I have greatly enjoyed some Phase 4 titles and this move seemed like one far beneath them just to catch a few Redbox users off-guard. This is not over-zealous brand management. Disney, it was said, could really do nothing about Escape from Tomorrow (A guerrilla-shot horror film shot entirely at Disney World) legally and it was inadvisable to try, so they didn’t.

The argument being Disney cannot and should not control every single image and portrayal of their park. However, the Phase 4 issue is a bit more obvious, could hurt both Disney and anger consumers, furthermore its laziness is beneath even Asylum who while knocking things off intend to do so from the start and don’t make a last-second commitment. It’s even sillier considering how frequently Disney is at the forefront of lobbying for more copyright and trademark protections.

Frozen (2013, Disney)

The settlement was as follows:

Immediately cease marketing and distribution of The Legend of Sarila as FROZEN LAND. Any further distribution, marketing, and/or promotion of The Legend of Sarila or related products, irrespective of format, shall be under the name The Legend of Sarila or another name not confusingly similar to or intended to create any association with FROZEN or any other motion picture marketed, promoted, or released by [Disney Enterprises] or its affiliated companies, including Walt Disney Pictures.

Phase 4 Films cannot use the “Frozen Land” logo in marketing its movie and must take “all practicable efforts” to immediately remove all copies (including DVD covers, DVDs and other media) of “Frozen Land” from stores and distribution centers. Phase 4 Films must then certify to the court that it has destroyed all copies of the infringing logo no later than March 3, 2014. The Judgment also requires Phase 4 Films to pay Disney Enterprises $100,000 no later than January 27, 2014.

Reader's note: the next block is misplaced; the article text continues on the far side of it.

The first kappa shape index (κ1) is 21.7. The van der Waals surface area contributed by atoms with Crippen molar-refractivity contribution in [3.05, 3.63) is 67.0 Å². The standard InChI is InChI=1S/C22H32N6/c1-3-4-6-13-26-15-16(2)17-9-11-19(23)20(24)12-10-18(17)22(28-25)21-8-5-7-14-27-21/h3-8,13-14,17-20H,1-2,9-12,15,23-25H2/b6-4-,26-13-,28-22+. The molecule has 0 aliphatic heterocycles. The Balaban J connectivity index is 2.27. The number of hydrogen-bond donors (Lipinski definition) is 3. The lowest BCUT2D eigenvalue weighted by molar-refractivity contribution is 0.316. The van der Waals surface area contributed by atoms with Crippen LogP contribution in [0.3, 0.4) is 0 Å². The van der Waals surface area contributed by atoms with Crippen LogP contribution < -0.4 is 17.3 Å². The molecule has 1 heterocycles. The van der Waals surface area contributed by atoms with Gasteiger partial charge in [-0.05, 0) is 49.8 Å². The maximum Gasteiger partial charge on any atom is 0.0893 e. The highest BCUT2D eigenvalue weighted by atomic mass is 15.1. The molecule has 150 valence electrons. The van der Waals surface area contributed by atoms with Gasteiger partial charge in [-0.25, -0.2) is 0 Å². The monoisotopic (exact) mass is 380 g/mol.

Disney’s prompt filing of the trademark lawsuit and the parties’ even more prompt resolution to of it demonstrates that Disney is not going to tolerate infringement of its trademarks. To be honest, at $100,000, Phase 4 Films probably got off cheaply, given how brazenly it copied Disney’s Frozen logo.

Now, Disney likely could have tried to go for even more – many likely expected them to – however, they got exactly what they were after and quick. It would’ve been beneath Disney to go “bigger” against an indie just as it was beneath Phase 4 to try and co-opt Disney’s success for their own title. At the end of the day it’s a proper result.

Franco Leveraging the Disney Link

In screening Interior. Leather Bar. the other day oddly enough the perfect segue to discussing the stigma or connotation that an actor participating in Disney film is hung with.

Interior. Leather Bar. is a film that toes the line of narrative documentary in an attempt to recreate/reimagine the footage that William Friedkin was forced to cut from his 1980 film Cruising to appease the MPAA. So the topics that are discussed are clearly homosexuality, censorship, artistic merit, public perception and the like. How good an idea the so-called project is, and the merits therein are constantly debated “You were in a Disney movie” the character Val states to James Franco to which he replies:

“Being in a Disney movie and doing this that’s the point. That’s what’s giving it it’s power.”